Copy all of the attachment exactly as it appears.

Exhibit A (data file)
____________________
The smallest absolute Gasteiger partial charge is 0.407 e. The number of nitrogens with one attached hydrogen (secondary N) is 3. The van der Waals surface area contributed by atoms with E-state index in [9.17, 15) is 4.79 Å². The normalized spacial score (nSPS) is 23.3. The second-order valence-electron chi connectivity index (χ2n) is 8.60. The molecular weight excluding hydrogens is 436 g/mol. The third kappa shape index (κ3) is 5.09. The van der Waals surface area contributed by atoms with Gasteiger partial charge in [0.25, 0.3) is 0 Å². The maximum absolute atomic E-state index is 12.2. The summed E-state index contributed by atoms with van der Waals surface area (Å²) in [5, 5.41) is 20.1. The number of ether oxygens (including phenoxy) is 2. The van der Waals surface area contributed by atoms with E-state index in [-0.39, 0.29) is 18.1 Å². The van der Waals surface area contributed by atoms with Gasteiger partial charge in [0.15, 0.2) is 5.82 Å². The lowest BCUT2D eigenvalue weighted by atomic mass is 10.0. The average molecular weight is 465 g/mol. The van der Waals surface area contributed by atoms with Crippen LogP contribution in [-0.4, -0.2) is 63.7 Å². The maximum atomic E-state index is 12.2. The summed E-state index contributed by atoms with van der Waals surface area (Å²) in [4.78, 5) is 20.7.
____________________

The smallest absolute Gasteiger partial charge is 0.407 e. The number of nitrogens with one attached hydrogen (secondary N) is 3. The van der Waals surface area contributed by atoms with E-state index in [9.17, 15) is 4.79 Å². The normalized spacial score (nSPS) is 23.3. The second-order valence-electron chi connectivity index (χ2n) is 8.60. The molecular weight excluding hydrogens is 436 g/mol. The third kappa shape index (κ3) is 5.09. The van der Waals surface area contributed by atoms with Gasteiger partial charge in [0.25, 0.3) is 0 Å². The maximum absolute atomic E-state index is 12.2. The summed E-state index contributed by atoms with van der Waals surface area (Å²) in [5, 5.41) is 20.1. The number of ether oxygens (including phenoxy) is 2. The van der Waals surface area contributed by atoms with E-state index in [-0.39, 0.29) is 18.1 Å². The van der Waals surface area contributed by atoms with Gasteiger partial charge in [0.15, 0.2) is 5.82 Å². The lowest BCUT2D eigenvalue weighted by atomic mass is 10.0. The average molecular weight is 465 g/mol. The van der Waals surface area contributed by atoms with Crippen LogP contribution in [-0.4, -0.2) is 63.7 Å². The maximum atomic E-state index is 12.2. The summed E-state index contributed by atoms with van der Waals surface area (Å²) in [4.78, 5) is 20.7.